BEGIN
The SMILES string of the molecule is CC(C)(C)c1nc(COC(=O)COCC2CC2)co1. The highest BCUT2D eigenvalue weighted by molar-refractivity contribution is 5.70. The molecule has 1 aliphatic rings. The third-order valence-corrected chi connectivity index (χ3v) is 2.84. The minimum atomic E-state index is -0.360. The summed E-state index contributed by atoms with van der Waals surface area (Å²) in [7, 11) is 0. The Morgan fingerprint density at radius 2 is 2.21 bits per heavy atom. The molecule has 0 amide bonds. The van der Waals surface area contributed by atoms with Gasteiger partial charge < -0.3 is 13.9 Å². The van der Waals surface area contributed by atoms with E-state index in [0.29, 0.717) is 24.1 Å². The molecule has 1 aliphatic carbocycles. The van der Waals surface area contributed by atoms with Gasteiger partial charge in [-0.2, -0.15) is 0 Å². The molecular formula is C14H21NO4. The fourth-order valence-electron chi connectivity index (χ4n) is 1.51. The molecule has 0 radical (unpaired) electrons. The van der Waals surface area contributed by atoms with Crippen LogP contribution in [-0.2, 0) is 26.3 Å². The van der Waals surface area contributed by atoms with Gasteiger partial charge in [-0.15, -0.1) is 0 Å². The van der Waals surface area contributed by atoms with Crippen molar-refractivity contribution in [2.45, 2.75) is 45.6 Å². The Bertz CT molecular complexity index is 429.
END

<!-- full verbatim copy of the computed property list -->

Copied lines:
The SMILES string of the molecule is CC(C)(C)c1nc(COC(=O)COCC2CC2)co1. The highest BCUT2D eigenvalue weighted by molar-refractivity contribution is 5.70. The molecule has 1 aliphatic rings. The third-order valence-corrected chi connectivity index (χ3v) is 2.84. The minimum atomic E-state index is -0.360. The summed E-state index contributed by atoms with van der Waals surface area (Å²) in [7, 11) is 0. The Morgan fingerprint density at radius 2 is 2.21 bits per heavy atom. The molecule has 0 amide bonds. The van der Waals surface area contributed by atoms with Gasteiger partial charge < -0.3 is 13.9 Å². The van der Waals surface area contributed by atoms with E-state index in [0.29, 0.717) is 24.1 Å². The molecule has 1 aliphatic carbocycles. The van der Waals surface area contributed by atoms with Gasteiger partial charge in [-0.2, -0.15) is 0 Å². The molecular formula is C14H21NO4. The fourth-order valence-electron chi connectivity index (χ4n) is 1.51. The molecule has 0 radical (unpaired) electrons. The van der Waals surface area contributed by atoms with Crippen LogP contribution in [-0.2, 0) is 26.3 Å². The van der Waals surface area contributed by atoms with Gasteiger partial charge in [-0.15, -0.1) is 0 Å². The van der Waals surface area contributed by atoms with Crippen molar-refractivity contribution in [2.45, 2.75) is 45.6 Å². The Bertz CT molecular complexity index is 429.